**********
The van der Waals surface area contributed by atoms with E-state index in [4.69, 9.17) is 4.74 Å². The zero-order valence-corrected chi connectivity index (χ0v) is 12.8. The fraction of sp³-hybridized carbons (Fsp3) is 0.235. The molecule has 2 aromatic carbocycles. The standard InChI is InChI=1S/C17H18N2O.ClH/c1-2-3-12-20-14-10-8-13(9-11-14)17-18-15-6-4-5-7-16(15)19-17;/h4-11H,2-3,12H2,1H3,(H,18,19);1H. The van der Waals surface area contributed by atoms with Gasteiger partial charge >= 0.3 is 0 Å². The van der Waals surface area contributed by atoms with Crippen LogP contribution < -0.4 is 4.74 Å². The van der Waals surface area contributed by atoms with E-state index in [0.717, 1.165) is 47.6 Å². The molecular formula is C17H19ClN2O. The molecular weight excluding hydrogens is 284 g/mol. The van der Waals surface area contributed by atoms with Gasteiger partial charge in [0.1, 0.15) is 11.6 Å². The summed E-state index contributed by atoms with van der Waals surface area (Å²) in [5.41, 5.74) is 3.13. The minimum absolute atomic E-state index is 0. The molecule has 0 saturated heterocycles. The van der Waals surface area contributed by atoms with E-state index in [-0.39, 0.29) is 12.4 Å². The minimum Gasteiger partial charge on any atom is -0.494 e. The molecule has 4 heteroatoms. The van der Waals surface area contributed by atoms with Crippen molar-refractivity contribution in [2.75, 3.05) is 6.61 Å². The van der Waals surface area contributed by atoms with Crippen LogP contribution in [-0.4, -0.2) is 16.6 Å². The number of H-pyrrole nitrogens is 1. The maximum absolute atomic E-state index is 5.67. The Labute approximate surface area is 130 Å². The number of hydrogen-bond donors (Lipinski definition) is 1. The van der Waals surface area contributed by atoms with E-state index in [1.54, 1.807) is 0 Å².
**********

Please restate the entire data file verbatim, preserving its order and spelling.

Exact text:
The van der Waals surface area contributed by atoms with E-state index in [4.69, 9.17) is 4.74 Å². The zero-order valence-corrected chi connectivity index (χ0v) is 12.8. The fraction of sp³-hybridized carbons (Fsp3) is 0.235. The molecule has 2 aromatic carbocycles. The standard InChI is InChI=1S/C17H18N2O.ClH/c1-2-3-12-20-14-10-8-13(9-11-14)17-18-15-6-4-5-7-16(15)19-17;/h4-11H,2-3,12H2,1H3,(H,18,19);1H. The van der Waals surface area contributed by atoms with Gasteiger partial charge >= 0.3 is 0 Å². The van der Waals surface area contributed by atoms with Crippen LogP contribution < -0.4 is 4.74 Å². The van der Waals surface area contributed by atoms with E-state index in [0.717, 1.165) is 47.6 Å². The molecular formula is C17H19ClN2O. The molecular weight excluding hydrogens is 284 g/mol. The van der Waals surface area contributed by atoms with Gasteiger partial charge in [0.1, 0.15) is 11.6 Å². The summed E-state index contributed by atoms with van der Waals surface area (Å²) in [5.41, 5.74) is 3.13. The minimum absolute atomic E-state index is 0. The molecule has 0 saturated heterocycles. The van der Waals surface area contributed by atoms with E-state index in [-0.39, 0.29) is 12.4 Å². The minimum Gasteiger partial charge on any atom is -0.494 e. The molecule has 4 heteroatoms. The van der Waals surface area contributed by atoms with Crippen molar-refractivity contribution in [2.75, 3.05) is 6.61 Å². The van der Waals surface area contributed by atoms with Crippen LogP contribution in [-0.4, -0.2) is 16.6 Å². The number of H-pyrrole nitrogens is 1. The maximum absolute atomic E-state index is 5.67. The Labute approximate surface area is 130 Å². The number of hydrogen-bond donors (Lipinski definition) is 1. The van der Waals surface area contributed by atoms with E-state index in [1.54, 1.807) is 0 Å².